Already a print subscriber? Claim online access
      Already an online subscriber? Sign in
      Institutional Access: Sign in to ScienceDirect


      1. ACR manual on contrast media. Version 9. American College of Radiology website.∼/media/ACR/Documents/PDF/QualitySafety/Resources/Contrast Manual/2013_Contrast_Media.pdf. Accessed June 29, 2015.

        • Stacul F.
        • van der Molen A.J.
        • Reimer P.
        • et al.
        • Contrast Media Safety Committee of European Society of Urogenital Radiology (ESUR)
        Contrast induced nephropathy: updated ESUR Contrast Media Safety Committee guidelines.
        Eur Radiol. 2011; 21: 2527-2541
        • Katzberg R.W.
        • Lamba R.
        Contrast-induced nephropathy after intravenous administration: fact or fiction?.
        Radiol Clin North Am. 2009; 47 (v): 789-800
        • Katzberg R.W.
        • Newhouse J.H.
        Intravenous contrast medium-induced nephrotoxicity: is the medical risk really as great as we have come to believe?.
        Radiology. 2010; 256: 21-28
        • McDonald J.S.
        • McDonald R.J.
        • Comin J.
        • et al.
        Frequency of acute kidney injury following intravenous contrast medium administration: a systematic review and meta-analysis.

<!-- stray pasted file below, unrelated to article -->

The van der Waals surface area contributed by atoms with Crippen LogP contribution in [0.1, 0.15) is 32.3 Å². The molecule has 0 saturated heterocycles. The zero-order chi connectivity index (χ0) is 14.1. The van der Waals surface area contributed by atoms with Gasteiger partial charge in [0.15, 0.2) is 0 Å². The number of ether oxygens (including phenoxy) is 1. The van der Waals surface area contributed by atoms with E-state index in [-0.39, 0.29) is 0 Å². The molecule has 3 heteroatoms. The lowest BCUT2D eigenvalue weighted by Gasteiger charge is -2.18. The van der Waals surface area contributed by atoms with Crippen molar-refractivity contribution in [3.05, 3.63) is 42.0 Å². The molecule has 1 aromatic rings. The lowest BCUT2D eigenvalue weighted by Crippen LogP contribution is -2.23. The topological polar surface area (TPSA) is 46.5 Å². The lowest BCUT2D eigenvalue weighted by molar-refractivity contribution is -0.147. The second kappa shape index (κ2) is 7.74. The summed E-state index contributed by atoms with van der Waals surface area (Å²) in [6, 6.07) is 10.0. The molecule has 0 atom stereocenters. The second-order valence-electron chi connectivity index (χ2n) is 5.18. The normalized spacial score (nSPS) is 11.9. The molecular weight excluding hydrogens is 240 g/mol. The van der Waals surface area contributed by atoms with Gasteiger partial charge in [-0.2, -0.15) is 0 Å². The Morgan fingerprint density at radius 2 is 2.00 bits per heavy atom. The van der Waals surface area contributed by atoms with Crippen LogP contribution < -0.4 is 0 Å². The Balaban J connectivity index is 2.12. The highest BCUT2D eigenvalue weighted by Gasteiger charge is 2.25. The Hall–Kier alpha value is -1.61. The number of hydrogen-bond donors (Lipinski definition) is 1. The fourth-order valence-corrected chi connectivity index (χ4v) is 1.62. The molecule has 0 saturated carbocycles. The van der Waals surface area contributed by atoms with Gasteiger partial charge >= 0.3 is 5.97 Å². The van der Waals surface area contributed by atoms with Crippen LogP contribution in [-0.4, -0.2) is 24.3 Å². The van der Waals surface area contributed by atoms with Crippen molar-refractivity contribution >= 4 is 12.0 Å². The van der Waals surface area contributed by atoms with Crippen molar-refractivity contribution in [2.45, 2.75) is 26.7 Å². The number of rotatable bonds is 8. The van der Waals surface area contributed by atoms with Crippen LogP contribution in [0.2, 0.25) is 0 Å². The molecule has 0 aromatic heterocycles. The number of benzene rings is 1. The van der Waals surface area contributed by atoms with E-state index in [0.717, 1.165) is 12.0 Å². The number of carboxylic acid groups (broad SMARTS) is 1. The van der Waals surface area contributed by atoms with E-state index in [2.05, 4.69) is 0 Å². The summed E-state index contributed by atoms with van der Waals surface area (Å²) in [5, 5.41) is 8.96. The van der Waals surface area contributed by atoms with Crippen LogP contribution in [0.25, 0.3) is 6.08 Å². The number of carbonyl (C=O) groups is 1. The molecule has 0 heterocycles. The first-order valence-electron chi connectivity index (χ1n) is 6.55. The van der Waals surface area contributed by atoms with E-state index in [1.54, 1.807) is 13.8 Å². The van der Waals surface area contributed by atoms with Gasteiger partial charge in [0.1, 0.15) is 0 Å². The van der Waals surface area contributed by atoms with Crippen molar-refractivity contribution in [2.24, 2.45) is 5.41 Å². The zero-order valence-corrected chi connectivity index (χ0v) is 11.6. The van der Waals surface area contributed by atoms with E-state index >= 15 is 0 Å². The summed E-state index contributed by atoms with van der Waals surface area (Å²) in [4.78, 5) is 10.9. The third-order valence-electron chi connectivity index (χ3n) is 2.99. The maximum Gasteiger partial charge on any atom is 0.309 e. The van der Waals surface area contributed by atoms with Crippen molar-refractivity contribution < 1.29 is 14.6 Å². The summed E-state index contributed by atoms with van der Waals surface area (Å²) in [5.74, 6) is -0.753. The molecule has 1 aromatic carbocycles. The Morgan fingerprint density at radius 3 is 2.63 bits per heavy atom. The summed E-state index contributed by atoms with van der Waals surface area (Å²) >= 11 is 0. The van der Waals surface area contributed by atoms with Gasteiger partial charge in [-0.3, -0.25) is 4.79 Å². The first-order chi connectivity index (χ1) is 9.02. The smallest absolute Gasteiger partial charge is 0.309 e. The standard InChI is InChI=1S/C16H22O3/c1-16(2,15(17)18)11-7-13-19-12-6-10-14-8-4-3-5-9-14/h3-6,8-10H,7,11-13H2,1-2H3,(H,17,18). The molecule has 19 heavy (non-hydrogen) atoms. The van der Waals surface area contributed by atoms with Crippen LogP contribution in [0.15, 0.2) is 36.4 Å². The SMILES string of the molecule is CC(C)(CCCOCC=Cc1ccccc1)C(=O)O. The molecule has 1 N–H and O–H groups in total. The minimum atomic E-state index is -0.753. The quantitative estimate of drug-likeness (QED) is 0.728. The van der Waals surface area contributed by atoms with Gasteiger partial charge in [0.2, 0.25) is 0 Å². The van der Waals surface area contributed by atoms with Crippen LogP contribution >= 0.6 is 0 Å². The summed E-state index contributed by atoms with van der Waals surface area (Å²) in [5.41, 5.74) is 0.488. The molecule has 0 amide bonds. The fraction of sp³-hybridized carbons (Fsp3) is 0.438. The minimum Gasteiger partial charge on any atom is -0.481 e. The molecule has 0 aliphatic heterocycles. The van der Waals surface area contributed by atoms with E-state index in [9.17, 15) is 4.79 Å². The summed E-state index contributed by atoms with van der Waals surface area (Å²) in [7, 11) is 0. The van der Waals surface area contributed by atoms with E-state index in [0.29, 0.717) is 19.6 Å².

Radiology. 2013; 267: 119-128
        • Davenport M.S.
        • Khalatbari S.
        • Cohan R.H.
        • Dillman J.R.
        • Myles J.D.
        • Ellis J.H.
        Contrast material-induced nephrotoxicity and intravenous low-osmolality iodinated contrast material: risk stratification by using estimated glomerular filtration rate.
        Radiology. 2013; 268: 719-728
        • McDonald J.S.
        • McDonald R.J.
        • Carter R.E.
        • Katzberg R.W.
        • Kallmes D.F.
        • Williamson E.E.
        Risk of intravenous contrast material-mediated acute kidney injury: a propensity score-matched study stratified by baseline-estimated glomerular filtration rate.
        Radiology. 2014; 271: 65-73
        • Davenport M.S.
        • Cohan R.H.
        • Khalatbari S.
        • Ellis J.H.
        The challenges in assessing contrast-induced nephropathy: where are we now?.
        AJR Am J Roentgenol. 2014; 202: 784-789
        • Newhouse J.H.
        • RoyChoudhury A.
        Quantitating contrast medium-induced nephropathy: controlling the controls.
        Radiology. 2013; 267: 4-8
        • McDonald R.J.
        • McDonald J.S.
        • Bida J.P.
        • et al.
        Intravenous contrast material-induced nephropathy: causal or coincident phenomenon?.
        Radiology. 2013; 267: 106-118
        • McDonald R.J.
        • McDonald J.S.
        • Carter R.E.
        • et al.
        Intravenous contrast material exposure is not an independent risk factor for dialysis or mortality.
        Radiology. 2014; 273: 714-725
        • Kern E.F.
        • Maney M.
        • Miller D.R.
        • et al.